Appearing local

As I mentioned in one of my last blog entries, I’ve moved house. I now live in St Jean de Sixt, which is the next village down from La Clusaz, so it’s not a very big move. A friend visited the new house on the weekend, and as we walked towards the bakery, just a few minutes away, we obviously looked local enough for not one, but two cars to stop and ask for directions.

The first car asked for directions to Aravis. My French friend explained that the entire region is the Aravis, so they were already there. They weren’t convinced and wanted to know where the football stadium in the town of Aravis was. She explained again that the Aravis is a region and that it could be one of any number of football stadiums. They still seemed confused by this, but then mentioned they had been told to head towards Le Grand Bornand. It seemed odd to us (because why would such a small village where snow sports rule be the home of the football stadium for this region?), but we pointed them in the right direction and they thanked us.

The next car was less polite. A man  in a white van tooted and stopped. I presumed it was someone I knew, so I stopped and looked. His passenger was then yelled at to ask us for directions. She asked us where Avoriaz is. Avoriaz about an hour and a half’s drive from St Jean de Sixt, and we explained that they were going the wrong way. The driver took over and demanded to know where straight ahead would lead, while holding up a stream of traffic behind him (he hadn’t actually pulled over, so all the cars behind were glaring at my friend and I, presuming also that we knew this guy). We explained that the road ahead would lead to La Clusaz, and then south over the Col des Aravis. We suggested he turn back to the roundabout and go towards Geneva, which is North, and the correct direction. Without as much as a thanks — and we were unaware the conversation had even finished — he drove off and headed towards La Clusaz.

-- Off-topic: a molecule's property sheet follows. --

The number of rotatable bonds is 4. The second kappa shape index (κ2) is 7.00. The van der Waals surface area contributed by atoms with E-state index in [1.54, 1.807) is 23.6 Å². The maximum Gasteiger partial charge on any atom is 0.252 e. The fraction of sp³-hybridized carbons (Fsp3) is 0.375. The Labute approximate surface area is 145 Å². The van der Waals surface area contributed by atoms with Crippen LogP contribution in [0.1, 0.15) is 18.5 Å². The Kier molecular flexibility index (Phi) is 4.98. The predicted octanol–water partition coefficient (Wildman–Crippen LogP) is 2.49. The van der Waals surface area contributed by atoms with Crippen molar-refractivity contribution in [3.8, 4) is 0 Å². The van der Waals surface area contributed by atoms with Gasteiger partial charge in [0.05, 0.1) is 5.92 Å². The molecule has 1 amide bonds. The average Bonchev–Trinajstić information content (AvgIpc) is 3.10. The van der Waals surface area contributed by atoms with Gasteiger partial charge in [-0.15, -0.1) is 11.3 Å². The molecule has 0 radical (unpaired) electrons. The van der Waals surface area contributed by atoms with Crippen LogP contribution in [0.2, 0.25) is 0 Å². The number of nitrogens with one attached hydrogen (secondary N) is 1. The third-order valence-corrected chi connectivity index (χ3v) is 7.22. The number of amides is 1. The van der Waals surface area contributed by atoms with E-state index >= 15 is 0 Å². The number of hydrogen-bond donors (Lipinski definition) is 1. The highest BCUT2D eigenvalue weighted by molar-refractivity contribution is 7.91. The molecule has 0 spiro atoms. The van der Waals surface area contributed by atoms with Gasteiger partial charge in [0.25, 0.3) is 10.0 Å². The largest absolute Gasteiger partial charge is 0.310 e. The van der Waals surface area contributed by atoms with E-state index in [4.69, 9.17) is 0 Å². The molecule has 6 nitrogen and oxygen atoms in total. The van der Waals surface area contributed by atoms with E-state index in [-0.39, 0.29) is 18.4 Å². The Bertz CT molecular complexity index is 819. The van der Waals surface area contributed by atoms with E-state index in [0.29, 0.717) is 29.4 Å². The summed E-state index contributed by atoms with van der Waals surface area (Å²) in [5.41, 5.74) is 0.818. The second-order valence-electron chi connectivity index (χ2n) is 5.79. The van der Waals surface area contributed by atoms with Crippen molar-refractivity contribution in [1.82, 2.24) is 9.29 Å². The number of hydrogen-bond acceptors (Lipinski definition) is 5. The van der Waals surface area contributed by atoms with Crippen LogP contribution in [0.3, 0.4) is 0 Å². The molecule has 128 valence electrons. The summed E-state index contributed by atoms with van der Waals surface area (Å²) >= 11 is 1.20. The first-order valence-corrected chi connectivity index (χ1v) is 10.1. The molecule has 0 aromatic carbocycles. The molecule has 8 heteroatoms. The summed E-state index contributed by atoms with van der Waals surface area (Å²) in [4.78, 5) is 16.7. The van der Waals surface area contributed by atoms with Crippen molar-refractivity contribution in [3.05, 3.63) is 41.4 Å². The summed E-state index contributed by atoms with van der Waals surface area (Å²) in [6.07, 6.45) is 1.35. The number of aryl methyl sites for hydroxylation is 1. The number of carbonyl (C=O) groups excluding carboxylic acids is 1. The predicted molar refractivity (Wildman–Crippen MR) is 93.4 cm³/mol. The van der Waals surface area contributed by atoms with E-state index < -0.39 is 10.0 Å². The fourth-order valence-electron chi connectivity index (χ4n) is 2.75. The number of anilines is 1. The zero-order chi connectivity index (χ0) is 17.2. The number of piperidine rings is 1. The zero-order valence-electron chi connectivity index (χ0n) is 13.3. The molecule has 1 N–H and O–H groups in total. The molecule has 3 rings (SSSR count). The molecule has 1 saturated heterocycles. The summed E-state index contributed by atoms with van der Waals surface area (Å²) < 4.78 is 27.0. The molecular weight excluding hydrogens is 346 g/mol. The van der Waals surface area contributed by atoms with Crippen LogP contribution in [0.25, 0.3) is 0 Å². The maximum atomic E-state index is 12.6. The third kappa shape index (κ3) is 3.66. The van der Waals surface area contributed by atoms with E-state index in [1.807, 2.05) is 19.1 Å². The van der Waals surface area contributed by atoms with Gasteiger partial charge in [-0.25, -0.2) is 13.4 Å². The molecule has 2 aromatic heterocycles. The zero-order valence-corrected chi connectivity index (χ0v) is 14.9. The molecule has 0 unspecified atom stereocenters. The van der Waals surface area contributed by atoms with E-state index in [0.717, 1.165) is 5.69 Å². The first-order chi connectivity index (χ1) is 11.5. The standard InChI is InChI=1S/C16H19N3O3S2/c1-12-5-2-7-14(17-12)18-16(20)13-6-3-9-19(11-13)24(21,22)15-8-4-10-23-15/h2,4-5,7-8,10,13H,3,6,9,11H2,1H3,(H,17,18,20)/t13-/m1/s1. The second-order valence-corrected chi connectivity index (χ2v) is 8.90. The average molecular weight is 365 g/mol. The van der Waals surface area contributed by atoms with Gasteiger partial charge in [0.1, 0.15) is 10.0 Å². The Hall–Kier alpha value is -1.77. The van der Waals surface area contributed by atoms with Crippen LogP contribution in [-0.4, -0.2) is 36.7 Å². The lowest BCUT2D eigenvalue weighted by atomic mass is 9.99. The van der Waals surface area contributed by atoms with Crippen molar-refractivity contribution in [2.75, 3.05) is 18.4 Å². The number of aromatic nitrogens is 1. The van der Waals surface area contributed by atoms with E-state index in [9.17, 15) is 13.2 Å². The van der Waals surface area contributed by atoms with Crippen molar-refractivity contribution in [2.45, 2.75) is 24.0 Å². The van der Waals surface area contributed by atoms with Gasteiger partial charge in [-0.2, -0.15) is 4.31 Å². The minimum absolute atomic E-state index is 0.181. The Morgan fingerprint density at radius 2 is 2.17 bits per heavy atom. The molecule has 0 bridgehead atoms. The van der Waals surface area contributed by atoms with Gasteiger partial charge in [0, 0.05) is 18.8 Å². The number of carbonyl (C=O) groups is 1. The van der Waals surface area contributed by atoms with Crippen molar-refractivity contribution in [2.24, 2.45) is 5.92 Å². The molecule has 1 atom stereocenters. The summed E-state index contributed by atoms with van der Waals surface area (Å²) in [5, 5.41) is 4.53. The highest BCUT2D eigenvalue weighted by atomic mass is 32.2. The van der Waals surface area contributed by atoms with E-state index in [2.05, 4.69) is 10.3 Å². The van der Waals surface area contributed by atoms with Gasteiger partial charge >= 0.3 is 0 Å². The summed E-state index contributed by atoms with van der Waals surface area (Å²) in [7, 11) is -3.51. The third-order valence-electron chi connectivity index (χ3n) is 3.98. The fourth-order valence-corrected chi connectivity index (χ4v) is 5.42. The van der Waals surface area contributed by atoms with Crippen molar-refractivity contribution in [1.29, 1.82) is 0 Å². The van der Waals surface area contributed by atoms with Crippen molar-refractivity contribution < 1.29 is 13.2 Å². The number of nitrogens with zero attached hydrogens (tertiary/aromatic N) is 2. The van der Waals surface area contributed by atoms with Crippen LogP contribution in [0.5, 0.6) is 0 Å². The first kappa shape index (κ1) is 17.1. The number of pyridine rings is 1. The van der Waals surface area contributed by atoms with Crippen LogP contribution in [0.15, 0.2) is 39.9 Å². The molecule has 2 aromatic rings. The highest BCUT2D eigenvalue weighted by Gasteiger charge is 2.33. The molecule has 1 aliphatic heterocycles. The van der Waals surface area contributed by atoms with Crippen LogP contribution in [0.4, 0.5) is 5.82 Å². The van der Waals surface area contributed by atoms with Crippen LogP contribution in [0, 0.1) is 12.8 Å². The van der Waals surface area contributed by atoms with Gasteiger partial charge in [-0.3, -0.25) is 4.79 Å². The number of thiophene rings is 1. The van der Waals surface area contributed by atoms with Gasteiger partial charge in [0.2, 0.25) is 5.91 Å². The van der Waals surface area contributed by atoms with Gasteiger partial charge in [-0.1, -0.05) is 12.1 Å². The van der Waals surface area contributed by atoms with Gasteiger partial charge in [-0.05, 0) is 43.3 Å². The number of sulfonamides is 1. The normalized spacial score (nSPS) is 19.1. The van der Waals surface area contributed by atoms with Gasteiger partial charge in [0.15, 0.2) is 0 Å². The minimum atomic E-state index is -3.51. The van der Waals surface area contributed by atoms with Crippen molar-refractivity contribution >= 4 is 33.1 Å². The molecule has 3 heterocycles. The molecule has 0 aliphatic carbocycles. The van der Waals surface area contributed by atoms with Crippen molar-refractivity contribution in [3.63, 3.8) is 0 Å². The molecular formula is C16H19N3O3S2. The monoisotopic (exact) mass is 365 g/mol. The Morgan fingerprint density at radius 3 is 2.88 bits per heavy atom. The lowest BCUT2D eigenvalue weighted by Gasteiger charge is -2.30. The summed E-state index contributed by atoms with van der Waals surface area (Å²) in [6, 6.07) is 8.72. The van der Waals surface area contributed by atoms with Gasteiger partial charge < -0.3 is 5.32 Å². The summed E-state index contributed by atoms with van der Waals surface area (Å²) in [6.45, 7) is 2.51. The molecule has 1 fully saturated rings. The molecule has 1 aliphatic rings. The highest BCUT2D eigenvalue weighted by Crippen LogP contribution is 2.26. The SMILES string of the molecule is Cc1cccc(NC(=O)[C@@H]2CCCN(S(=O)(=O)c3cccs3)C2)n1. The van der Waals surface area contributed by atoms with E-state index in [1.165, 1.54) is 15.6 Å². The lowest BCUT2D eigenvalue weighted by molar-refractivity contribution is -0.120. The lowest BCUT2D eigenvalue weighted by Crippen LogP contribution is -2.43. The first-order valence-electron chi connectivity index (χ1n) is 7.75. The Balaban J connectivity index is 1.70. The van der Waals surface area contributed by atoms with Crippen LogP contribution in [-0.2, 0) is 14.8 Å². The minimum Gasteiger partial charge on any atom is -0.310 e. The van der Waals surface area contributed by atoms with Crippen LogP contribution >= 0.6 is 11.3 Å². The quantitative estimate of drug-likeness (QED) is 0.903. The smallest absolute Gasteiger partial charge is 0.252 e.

If this is how tourists treat people who they think are locals, I’m really happy to be considered a foreigner for ever. And to the rude man in the white van, I hope you’re still lost and that your passenger took the train home instead.

About

I'm a technical author, journalist and writer from Australia who has been living in Europe since 2000 and exploring the world from there. My passions are writing, snow sports and travel.

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2 comments on “Appearing local
  1. Ah! The old never bother to take a map with you trick! I stopped counting the times I would be asked the way when I lived in Germany it was usually once a week. At first I had no idea what they were saying, but after a while I could at least tell them which way to go. But I remember that the answer “I’m sorry I don’t live here” would always get a rather nasty look, like “how dare YOU not know where I want to go”. Get a map people!!
    Here in Japan, no-one would dare ask me for directions even though I know this place as well as any locals.
    Oh well.

  2. Dawn says:

    We have white van men here aswell ! rude to anything that is on the road and at the side of the road, they can get a way with it as the have no marking on the vans. They should ban all white vans.

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